PARK CITY, Utah — "I think we’re at a point where I can move on to a different place," Robert Redford announced to a stunned crowd in his annual introductory press conference at the Sundance Film Festival last Thursday. The superstar founded this event in what was basically his backyard some 34 years ago as a showcase for unsung independent filmmakers, and ever since he’s served as the public face of an institution that has — for better and worse — redefined the landscape of American cinema.
“I’ve been spending a lot of time introducing everything, but I don’t think the festival needs a whole lot of introduction now,” the 82-year-old, sandy-haired screen icon explained. “I think it kind of runs on its own course, and I’m happy for that.” With that, he smiled and walked off the stage an hour earlier than everybody expected, symbolically handing his place at the podium to the Sundance Institute’s executive director Keri Putnam like the passing of a torch.
Redford’s been making a lot of graceful exits lately. Last summer he declared that his twinkly-eyed performance as a gentleman bank robber in “The Old Man & the Gun” would be his last, which is a big loss for film-goers but a fine note to go out on. A few hours after the press conference I watched him welcome folks to opening night, wistfully recounting the festival’s modest beginnings with the aw-shucks air of a guy who still can’t quite believe his luck.
From those humble early days of Sundance rumbled forth an industry earthquake, bringing independent cinema to mainstream attention while kickstarting the careers of Steven Soderbergh, Quentin Tarantino, Richard Linklater, Kevin Smith, Nicole Holofcener and, more recently, Ava DuVernay, Damien Chazelle and Ryan Coogler. Every January, this festival sets the table for the movie year, launching titles you'll still be talking about at Oscar time.
I’ve been coming here since 2012, and the one thing you’re guaranteed to hear from people grousing in line is that the movies aren't as good as they used to be. But the fact of the matter is that with 112 feature films from 33 countries (not counting all the shorts, sidebars and selected television programs) there are at least eight or nine different movies screening at any given moment here in Park City. The festival is simply too massive for anyone to get a read on right away, especially not exhausted, deadline-stressed entertainment journalists trying to chug five or six difficult movies a day at altitude.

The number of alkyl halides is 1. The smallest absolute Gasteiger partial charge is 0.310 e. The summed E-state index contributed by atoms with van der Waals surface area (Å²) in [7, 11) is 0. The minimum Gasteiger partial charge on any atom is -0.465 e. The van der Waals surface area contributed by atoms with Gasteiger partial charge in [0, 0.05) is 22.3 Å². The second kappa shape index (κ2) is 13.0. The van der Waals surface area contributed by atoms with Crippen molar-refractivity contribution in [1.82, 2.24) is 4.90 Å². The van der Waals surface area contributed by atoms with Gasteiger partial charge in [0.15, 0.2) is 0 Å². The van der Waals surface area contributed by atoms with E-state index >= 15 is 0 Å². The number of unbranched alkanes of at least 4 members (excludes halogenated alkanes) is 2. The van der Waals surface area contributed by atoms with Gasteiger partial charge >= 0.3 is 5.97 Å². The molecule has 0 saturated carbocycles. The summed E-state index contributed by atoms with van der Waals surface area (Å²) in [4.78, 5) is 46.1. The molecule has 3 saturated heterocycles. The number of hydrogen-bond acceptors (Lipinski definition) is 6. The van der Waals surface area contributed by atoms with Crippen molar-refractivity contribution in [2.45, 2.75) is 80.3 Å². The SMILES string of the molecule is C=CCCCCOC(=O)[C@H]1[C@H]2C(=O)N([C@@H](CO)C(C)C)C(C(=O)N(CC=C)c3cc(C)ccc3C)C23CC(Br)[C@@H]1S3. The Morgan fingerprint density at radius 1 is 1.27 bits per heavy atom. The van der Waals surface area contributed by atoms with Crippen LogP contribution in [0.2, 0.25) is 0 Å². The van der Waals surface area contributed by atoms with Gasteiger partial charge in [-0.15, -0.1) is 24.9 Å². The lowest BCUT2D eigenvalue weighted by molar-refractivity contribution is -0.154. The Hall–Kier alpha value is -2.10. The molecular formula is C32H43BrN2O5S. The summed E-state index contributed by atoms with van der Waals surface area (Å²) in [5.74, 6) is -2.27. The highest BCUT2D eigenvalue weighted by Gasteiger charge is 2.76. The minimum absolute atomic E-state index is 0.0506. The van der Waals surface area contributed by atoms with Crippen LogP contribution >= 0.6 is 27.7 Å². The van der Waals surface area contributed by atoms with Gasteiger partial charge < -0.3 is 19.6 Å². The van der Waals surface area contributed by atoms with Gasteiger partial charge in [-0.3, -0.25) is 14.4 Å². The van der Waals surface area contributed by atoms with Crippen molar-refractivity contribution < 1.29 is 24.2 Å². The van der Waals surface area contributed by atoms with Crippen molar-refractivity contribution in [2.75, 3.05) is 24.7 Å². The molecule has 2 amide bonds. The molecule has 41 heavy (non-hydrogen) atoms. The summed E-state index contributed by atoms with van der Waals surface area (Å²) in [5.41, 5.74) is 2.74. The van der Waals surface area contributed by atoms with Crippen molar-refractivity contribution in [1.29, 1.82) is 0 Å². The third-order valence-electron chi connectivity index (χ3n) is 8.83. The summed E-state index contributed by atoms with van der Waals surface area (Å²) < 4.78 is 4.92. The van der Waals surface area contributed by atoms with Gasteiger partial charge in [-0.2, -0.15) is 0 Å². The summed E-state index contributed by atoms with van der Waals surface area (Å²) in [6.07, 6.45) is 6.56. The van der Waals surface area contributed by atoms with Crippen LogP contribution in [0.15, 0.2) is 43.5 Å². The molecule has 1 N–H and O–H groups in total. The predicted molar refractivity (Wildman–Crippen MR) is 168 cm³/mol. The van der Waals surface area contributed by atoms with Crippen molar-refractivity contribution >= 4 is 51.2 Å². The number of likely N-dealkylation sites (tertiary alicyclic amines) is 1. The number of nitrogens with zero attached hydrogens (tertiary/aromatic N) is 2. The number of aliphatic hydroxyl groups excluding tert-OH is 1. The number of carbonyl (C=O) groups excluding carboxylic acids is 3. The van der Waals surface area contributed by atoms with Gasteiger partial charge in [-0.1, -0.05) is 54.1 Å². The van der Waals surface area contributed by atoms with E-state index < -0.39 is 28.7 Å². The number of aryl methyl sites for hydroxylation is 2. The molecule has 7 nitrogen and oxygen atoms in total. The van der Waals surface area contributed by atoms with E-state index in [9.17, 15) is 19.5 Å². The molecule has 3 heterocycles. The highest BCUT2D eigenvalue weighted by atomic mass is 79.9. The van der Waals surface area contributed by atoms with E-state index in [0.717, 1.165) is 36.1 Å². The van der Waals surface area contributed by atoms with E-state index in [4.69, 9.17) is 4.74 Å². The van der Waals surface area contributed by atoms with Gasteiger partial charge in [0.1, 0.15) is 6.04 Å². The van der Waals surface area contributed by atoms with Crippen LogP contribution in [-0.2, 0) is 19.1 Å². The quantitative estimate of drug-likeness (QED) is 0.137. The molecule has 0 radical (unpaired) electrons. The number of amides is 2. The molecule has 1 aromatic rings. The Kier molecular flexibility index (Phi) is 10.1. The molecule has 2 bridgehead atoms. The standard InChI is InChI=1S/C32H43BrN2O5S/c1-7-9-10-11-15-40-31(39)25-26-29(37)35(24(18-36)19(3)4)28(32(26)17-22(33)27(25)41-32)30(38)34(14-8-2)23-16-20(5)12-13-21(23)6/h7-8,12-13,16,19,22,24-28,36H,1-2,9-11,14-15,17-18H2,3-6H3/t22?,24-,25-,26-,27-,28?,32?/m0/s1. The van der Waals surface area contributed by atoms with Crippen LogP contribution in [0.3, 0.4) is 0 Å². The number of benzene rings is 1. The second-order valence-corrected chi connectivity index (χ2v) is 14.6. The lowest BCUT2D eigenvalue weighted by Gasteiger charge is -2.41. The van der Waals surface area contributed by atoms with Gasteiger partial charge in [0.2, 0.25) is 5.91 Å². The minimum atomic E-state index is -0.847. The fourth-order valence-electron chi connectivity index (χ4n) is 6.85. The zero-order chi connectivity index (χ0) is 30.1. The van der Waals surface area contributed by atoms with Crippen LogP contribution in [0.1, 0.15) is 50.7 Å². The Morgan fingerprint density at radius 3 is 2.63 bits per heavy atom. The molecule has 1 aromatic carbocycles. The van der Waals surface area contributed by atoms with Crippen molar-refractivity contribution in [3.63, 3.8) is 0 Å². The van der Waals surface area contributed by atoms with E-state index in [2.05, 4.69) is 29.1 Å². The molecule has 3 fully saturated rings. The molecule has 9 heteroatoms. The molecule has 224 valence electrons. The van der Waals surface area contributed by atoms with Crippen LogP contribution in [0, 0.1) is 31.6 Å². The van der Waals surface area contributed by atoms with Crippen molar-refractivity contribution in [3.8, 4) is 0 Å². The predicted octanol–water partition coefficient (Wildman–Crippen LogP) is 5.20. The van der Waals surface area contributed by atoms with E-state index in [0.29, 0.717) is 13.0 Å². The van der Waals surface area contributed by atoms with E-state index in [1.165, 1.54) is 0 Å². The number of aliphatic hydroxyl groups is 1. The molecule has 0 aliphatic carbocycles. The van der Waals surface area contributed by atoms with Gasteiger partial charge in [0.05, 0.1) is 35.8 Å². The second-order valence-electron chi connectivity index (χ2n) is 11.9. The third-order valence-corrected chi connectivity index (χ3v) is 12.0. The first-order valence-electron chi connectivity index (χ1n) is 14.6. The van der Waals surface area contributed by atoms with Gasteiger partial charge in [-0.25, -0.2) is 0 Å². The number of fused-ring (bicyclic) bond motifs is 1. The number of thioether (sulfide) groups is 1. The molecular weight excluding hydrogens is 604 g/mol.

For the record, last year’s allegedly "disappointing" lineup included “You Were Never Really Here,” “Eighth Grade,” “Mandy,” “Hereditary,” “Madeline’s Madeline,” “The Death of Stalin,” “Blaze” and “Won’t You Be My Neighbor.” Additionally, four out of this year’s five Academy Award nominees for Best Documentary — “RBG,” “Of Fathers and Sons,” “Minding the Gap” and “Hale County This Morning, This Evening” — all premiered here at Sundance.
But the festival’s outsized influence over the decades obviously hasn't always been to everyone's benefit. Sundance has helped cement the stereotype of an indie film director as a white boy genius with a baseball cap. This legend is often dutifully transcribed by critics like myself, who also tend to be white dudes with beards and baseball caps. “We realized we had a blind spot,” Putnam admitted as last week's press conference.
“Diversity isn’t just about who’s making the films, it’s about how they enter the world. We realized, frankly later than we should have, the implications of the fact that the diverse community of artists here were premiering their work to mostly white male critics," Putnam said. "This lack of inclusion has real world implications to sales, distribution and opportunity.”